Second Sunday of Lent
March 13, 2022 Cycle C
by Rev. Jose Maria de Sousa Alvium Calado Cortes, F.S.C.B., Chaplain,
Saint John Paul II National Shrine
Sunday Reading Meditations
Today’s Gospel tells us that Jesus manifested his glory to three of his apostles on the holy mountain: “They saw his glory” (Lk 9:32)
“While he was praying his face changed in appearance and his clothing became dazzling white” (Lk 9:29). Jesus manifested the beauty of God’s glory in his own body. To contemplate God’s light is the most amazing experience a human being can have. That is why Peter exclaims: “It is good that we are here” (Lk 9:33). God’s beauty is infinite!
The desire to see God is engraved in our hearts. Psalm 27 says: “Of you my heart has spoken: Seek his face” (Ps 27:8). Today’s responsorial psalm says: “Your presence, O Lord, I seek” (Ps 27:8). We should seek Jesus’ presence in all things. His glory is hidden everywhere. As we sing to the Lord in the Sanctus, “Heaven and earth are full of your glory.” When we recognize his presence, our hearts are filled with joy and peace: “Taste and see that the LORD is good” (Ps 34:8).
Christian life is a process of glorification. As Saint Paul says, “He will change our lowly body to conform with his glorified body by the power that enables him also to bring all things into subjection to himself (Phil 3:21).
Jesus’ transfiguration teaches us that his passion leads to the glory of the resurrection, enabling us to view human suffering in a different way. As Saint Paul says, “I consider that the sufferings of this present time are as nothing compared with the glory to be revealed for us” (Rm 8:18). In another place he says: “For you have died, and your life is hidden with Christ in God. When Christ your life appears, then you too will appear with him in glory” (Col 3:3–4).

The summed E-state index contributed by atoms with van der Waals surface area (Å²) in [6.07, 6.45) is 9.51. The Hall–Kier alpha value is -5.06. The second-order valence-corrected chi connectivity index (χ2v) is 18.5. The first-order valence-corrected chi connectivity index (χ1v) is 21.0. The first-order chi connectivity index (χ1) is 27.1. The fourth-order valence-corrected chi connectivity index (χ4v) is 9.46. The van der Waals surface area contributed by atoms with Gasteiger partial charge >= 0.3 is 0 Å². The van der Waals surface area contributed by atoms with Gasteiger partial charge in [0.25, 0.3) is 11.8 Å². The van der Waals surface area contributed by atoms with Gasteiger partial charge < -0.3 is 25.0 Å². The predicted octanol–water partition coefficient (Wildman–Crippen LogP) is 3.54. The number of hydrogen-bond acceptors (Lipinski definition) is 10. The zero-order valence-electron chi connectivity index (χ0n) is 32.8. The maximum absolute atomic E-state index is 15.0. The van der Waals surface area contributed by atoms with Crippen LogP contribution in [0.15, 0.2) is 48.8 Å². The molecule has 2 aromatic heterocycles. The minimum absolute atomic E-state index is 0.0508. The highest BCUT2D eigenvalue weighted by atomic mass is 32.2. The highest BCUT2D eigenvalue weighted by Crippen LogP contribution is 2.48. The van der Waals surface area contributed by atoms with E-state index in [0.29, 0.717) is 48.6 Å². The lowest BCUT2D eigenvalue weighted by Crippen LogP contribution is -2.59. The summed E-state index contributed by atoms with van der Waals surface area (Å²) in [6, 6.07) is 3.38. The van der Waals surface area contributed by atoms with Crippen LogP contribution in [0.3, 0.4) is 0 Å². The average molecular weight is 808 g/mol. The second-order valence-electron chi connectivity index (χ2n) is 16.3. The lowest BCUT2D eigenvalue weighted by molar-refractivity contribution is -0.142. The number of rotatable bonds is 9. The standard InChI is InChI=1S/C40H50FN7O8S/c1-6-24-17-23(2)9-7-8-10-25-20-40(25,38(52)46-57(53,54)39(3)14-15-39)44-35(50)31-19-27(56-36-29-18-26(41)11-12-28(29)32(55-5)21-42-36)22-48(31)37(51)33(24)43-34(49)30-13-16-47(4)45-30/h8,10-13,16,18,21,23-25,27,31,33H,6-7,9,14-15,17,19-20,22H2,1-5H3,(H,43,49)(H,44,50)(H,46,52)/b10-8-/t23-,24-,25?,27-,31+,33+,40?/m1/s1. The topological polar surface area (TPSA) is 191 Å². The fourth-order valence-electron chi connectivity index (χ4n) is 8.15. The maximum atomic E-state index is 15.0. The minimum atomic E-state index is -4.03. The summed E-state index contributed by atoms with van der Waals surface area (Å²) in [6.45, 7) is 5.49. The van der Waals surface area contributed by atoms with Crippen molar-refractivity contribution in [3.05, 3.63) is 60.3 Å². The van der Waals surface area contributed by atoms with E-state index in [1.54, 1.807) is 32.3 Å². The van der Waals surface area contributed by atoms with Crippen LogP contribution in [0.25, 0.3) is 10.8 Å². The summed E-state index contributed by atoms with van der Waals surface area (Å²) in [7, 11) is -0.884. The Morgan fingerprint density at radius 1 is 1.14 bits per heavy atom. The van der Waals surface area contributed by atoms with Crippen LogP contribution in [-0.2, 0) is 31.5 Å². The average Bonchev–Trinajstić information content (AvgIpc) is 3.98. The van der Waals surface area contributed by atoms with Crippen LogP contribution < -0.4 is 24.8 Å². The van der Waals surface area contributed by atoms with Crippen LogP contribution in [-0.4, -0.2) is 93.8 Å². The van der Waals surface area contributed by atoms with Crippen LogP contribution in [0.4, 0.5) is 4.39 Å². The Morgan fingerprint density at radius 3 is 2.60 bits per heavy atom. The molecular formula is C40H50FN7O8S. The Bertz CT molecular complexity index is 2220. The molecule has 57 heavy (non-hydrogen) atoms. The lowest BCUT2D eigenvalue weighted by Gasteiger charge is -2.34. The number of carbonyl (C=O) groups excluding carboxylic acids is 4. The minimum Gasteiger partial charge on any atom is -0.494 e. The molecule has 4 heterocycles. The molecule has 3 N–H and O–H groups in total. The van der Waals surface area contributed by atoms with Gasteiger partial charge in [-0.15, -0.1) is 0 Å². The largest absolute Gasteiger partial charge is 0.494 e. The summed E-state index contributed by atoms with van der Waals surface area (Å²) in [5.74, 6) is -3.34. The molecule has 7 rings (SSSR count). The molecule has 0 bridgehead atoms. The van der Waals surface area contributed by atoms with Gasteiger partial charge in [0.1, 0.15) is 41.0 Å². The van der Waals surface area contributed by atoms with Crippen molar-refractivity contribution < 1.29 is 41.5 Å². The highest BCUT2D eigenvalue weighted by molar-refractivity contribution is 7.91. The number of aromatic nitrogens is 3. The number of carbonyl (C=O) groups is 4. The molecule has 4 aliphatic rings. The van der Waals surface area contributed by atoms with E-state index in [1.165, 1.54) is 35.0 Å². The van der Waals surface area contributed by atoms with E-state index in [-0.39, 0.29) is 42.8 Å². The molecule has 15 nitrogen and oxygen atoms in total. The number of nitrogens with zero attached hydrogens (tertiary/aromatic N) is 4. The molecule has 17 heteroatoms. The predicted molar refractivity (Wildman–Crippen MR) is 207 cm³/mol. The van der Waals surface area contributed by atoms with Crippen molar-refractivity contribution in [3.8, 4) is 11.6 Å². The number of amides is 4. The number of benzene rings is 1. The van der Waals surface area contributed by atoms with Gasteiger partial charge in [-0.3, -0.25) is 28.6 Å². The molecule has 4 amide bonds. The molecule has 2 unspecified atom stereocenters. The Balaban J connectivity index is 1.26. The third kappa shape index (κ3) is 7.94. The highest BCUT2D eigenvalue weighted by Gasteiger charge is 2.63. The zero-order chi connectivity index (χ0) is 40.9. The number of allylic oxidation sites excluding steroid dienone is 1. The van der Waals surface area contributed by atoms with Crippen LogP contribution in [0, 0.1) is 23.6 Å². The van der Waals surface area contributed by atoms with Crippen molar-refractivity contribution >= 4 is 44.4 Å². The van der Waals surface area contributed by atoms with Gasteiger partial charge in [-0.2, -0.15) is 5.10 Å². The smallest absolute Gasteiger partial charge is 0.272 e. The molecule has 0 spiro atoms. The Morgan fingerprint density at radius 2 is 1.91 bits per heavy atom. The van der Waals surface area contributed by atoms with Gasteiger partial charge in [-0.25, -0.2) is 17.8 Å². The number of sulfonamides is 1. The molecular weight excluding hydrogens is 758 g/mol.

In order to see God’s light, we need to purify the eyes of our hearts. The Collect prayer says: “With spiritual sight made pure, we may rejoice to behold your glory.” The Father purifies our inner sight through Jesus’ Word: “This is my chosen Son; listen to him” (Lk 9:35). We need to nourish our inner selves with God’s Word in order to see beyond the surface. The Word of God enlightens us by illuminating the path to the Father’s glory.
Like Abraham, we need to lift our eyes toward the great and beautiful: “Look up at the sky and count the stars, if you can” (Gen 15:5). God promised Abraham innumerable descendants and the possession of the land of Israel, sealing his promise with a covenant: “[T]here appeared a smoking fire pot and a flaming torch, which passed between those pieces. It was on that occasion that the LORD made a covenant with Abram” (Gen 15:17).
The transfiguration of the Lord reveals that God is light (cf. 1 Jn1:5). Since God is light, we are fearless, despite our circumstances. As we repeated today as the psalm refrain, “The Lord is my light and my salvation; whom should I fear?” (Ps 27:1). As Saint Paul says, “For I am convinced that neither death, nor life, nor angels, nor principalities, nor present things, nor future things, nor powers, nor height, nor depth, nor any other creature will be able to separate us from the love of God in Christ Jesus our Lord” (Rom 8:38–39).
We do not see Jesus’ glory yet. However, as we await his manifestation, we already have a foretaste. Today’s responsorial psalm invites us to wait with hope: “I believe that I shall see the bounty of the LORD in the land of the living. Wait for the LORD with courage; be stouthearted, and wait for the LORD” (Ps 27:13–14). Our hearts are overflowing with gratitude because God allows us to partake of the things of heaven even now, while we are still on earth. As Saint Paul teaches us, “our citizenship is in heaven” (Phil 3:20).
O Father of light, fullness of life and limitless truth, open our hearts to your Word and free us from the darkness. Restore our sight, that we may gaze upon your Son, who calls us to repentance and change of heart. Amen.